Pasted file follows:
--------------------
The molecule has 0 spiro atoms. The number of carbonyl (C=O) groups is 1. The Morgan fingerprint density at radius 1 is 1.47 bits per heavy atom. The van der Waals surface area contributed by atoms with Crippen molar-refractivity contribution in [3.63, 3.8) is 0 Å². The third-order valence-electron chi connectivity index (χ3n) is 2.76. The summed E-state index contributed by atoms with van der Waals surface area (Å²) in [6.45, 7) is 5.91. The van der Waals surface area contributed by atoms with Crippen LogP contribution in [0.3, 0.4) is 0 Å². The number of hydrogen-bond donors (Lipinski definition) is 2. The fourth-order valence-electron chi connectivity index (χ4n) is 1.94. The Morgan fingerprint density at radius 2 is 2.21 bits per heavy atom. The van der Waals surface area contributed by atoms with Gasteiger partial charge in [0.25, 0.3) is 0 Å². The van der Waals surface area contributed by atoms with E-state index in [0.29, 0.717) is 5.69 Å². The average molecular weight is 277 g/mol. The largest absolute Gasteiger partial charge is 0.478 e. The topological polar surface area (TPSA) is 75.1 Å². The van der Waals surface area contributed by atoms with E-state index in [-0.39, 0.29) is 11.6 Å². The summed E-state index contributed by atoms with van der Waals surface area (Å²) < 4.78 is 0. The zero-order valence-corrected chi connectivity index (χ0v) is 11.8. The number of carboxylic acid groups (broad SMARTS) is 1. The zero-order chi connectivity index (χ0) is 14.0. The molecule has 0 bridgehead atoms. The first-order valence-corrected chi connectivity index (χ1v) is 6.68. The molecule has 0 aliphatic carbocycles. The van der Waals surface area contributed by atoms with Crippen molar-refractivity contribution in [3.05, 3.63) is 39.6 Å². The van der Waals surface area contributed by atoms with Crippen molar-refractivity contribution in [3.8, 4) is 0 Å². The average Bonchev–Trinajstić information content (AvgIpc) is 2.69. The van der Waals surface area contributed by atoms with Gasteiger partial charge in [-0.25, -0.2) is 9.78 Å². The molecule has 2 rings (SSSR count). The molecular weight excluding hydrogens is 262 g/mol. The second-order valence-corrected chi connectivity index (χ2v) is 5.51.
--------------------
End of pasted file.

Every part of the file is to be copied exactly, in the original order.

The molecule has 0 spiro atoms. The number of carbonyl (C=O) groups is 1. The Morgan fingerprint density at radius 1 is 1.47 bits per heavy atom. The van der Waals surface area contributed by atoms with Crippen molar-refractivity contribution in [3.63, 3.8) is 0 Å². The third-order valence-electron chi connectivity index (χ3n) is 2.76. The summed E-state index contributed by atoms with van der Waals surface area (Å²) in [6.45, 7) is 5.91. The van der Waals surface area contributed by atoms with Crippen LogP contribution in [0.3, 0.4) is 0 Å². The number of hydrogen-bond donors (Lipinski definition) is 2. The fourth-order valence-electron chi connectivity index (χ4n) is 1.94. The Morgan fingerprint density at radius 2 is 2.21 bits per heavy atom. The van der Waals surface area contributed by atoms with Gasteiger partial charge in [0.25, 0.3) is 0 Å². The van der Waals surface area contributed by atoms with E-state index in [0.29, 0.717) is 5.69 Å². The average molecular weight is 277 g/mol. The largest absolute Gasteiger partial charge is 0.478 e. The topological polar surface area (TPSA) is 75.1 Å². The van der Waals surface area contributed by atoms with E-state index in [-0.39, 0.29) is 11.6 Å². The summed E-state index contributed by atoms with van der Waals surface area (Å²) < 4.78 is 0. The zero-order valence-corrected chi connectivity index (χ0v) is 11.8. The number of carboxylic acid groups (broad SMARTS) is 1. The zero-order chi connectivity index (χ0) is 14.0. The molecule has 0 bridgehead atoms. The first-order valence-corrected chi connectivity index (χ1v) is 6.68. The molecule has 0 aliphatic carbocycles. The van der Waals surface area contributed by atoms with Crippen molar-refractivity contribution in [3.05, 3.63) is 39.6 Å². The van der Waals surface area contributed by atoms with Crippen molar-refractivity contribution in [3.8, 4) is 0 Å². The average Bonchev–Trinajstić information content (AvgIpc) is 2.69. The van der Waals surface area contributed by atoms with Gasteiger partial charge in [-0.25, -0.2) is 9.78 Å². The molecule has 2 rings (SSSR count). The molecular weight excluding hydrogens is 262 g/mol. The second-order valence-corrected chi connectivity index (χ2v) is 5.51.